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Re: How to make "division by zero attempted" error message more informat

From: Neil R. Ormos
Subject: Re: How to make "division by zero attempted" error message more informative?
Date: Thu, 3 Mar 2022 13:55:23 -0600 (CST)

Peng Yu wrote:
> [Neil R. Ormos wrote:]
>> Peng Yu wrote:

>>> I see something like this. But when this kind
>>> of command is called at multiple scripts. It
>>> is hard to tell where the error is from.

>>> $ awk -e '{ print 10/$1 }' <<< 0
>>> awk: cmd. line:1: (FILENAME=- FNR=1) fatal: division by zero attempted

>>> Is there a way to customize the error message
>>> so that I can know where the error is coming
>>> from? Thanks.

>> One way to address this:

>> Gawk error messages are prefaced with the name
>> by which gawk was called.

>> For each call to gawk in the multiple scripts,
>> you could create a symlink to the gawk
>> executable with a different distinguishing
>> name, and then call gawk using that name.
>> Then, each error message will be prefaced by
>> the distinguishing name. [...]

> This is not a viable solution. 

> I have awk called
> in my scripts. I make no sense to change the awk
> names in those scripts.

| That which we call a rose
| By any other name would smell as sweet;

Par for the course:  a secret constraint newly disclosed only after a solution 
is offered. 

There is no magic way for Gawk to know what should be printed in the error 
message to distinguish a particular call.

Whether you use the technique I suggested, or the technique Ed Morton 
suggested, or the Gawk maintainers choose to add a feature that lets you insert 
some arbitrary string in an error message, there has to be some means to 
distinguishably identify the particular call instance and communicate that to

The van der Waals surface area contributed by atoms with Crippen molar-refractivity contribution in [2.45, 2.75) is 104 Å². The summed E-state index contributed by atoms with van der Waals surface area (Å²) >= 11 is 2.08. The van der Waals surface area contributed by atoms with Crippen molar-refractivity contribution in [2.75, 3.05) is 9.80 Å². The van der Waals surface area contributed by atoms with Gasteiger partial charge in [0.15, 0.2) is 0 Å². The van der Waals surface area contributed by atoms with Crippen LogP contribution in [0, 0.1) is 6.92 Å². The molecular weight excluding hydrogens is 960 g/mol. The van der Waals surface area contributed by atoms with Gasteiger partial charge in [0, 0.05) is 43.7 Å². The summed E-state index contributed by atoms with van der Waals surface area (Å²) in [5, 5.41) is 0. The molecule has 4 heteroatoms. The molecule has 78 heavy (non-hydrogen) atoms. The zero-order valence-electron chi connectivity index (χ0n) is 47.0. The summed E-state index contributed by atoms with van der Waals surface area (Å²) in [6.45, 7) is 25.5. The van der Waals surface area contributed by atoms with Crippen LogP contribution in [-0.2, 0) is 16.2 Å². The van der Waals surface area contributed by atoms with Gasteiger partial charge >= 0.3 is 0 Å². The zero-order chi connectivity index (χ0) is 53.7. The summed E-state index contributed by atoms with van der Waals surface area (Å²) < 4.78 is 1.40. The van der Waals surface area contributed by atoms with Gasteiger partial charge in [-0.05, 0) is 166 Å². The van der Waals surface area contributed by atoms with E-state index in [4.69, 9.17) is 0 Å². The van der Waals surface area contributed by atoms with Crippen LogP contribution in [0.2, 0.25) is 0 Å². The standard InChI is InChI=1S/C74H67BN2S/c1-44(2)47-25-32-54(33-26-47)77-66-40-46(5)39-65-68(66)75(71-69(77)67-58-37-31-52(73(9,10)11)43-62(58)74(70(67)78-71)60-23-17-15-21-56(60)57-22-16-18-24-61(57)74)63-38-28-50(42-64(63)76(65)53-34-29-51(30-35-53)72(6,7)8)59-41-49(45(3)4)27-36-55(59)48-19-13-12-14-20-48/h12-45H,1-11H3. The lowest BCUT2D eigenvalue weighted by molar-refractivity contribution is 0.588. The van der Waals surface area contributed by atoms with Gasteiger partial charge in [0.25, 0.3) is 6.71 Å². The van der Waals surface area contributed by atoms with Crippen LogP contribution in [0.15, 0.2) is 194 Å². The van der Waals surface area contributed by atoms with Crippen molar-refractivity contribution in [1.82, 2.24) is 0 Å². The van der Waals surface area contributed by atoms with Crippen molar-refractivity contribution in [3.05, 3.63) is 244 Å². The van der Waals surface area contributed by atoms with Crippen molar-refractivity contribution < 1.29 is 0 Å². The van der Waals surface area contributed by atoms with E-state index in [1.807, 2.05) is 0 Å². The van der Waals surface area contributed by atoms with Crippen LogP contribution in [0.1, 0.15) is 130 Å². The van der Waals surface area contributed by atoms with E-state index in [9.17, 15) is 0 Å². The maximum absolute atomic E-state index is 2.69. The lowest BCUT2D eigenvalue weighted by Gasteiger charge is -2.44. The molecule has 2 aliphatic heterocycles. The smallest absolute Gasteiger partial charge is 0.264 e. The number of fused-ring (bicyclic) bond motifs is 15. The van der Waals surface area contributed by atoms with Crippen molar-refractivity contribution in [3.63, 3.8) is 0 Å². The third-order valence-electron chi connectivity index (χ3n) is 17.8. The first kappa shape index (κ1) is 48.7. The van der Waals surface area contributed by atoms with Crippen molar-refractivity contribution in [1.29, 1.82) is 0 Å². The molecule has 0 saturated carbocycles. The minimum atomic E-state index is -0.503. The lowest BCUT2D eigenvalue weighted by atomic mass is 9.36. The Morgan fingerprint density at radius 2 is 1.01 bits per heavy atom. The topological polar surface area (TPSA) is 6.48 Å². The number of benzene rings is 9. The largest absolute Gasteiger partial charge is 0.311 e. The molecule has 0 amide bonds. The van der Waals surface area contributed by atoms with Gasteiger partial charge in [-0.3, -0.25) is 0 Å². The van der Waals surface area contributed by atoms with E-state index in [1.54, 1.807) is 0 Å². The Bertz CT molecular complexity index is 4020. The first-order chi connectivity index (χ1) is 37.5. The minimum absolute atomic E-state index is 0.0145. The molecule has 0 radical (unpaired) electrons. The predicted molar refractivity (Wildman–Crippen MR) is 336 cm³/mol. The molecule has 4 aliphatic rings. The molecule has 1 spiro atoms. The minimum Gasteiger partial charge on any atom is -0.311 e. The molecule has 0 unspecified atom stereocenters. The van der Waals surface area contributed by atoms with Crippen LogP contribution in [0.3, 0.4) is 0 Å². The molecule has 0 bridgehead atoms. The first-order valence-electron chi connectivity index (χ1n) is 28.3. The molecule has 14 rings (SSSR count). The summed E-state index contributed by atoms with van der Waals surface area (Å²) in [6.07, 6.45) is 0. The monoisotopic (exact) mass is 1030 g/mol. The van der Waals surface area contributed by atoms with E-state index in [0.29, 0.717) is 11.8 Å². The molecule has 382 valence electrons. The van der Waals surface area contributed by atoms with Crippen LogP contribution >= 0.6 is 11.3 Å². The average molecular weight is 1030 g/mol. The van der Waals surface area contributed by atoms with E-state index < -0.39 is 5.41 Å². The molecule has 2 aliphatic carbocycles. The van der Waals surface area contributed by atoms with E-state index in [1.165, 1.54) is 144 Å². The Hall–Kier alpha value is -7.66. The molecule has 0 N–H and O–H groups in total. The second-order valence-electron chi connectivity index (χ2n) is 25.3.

In the reductive example you offered, where the Gawk program text is embedded 
in the calling shell script, there's no getting around editing every shell 
script.  I like Ed's technique for that.

If the real use case involves Gawk programs stored external to the shell 
script, then you'd still have to edit at least one of (a) all the calling shell 
scripts; or (b) all the Gawk programs.  

An advantage of the technique I proposed is that it can unambiguously identify 
both the calling shell script and the called Gawk program from which the error 
message was printed, without changing any of the Gawk programs, at the expense 
of the mild ugliness of the symlink infrastructure, which could be reused for 
non-overlapping suites of Gawk programs.

For a big enough project, there's probably an interesting chicane that could 
exploit Gawk's internationalization features by defining artificial languages 
and providing the bespoke error messages as though they were translations of 
the ordinary error messages into a selected artificial language.

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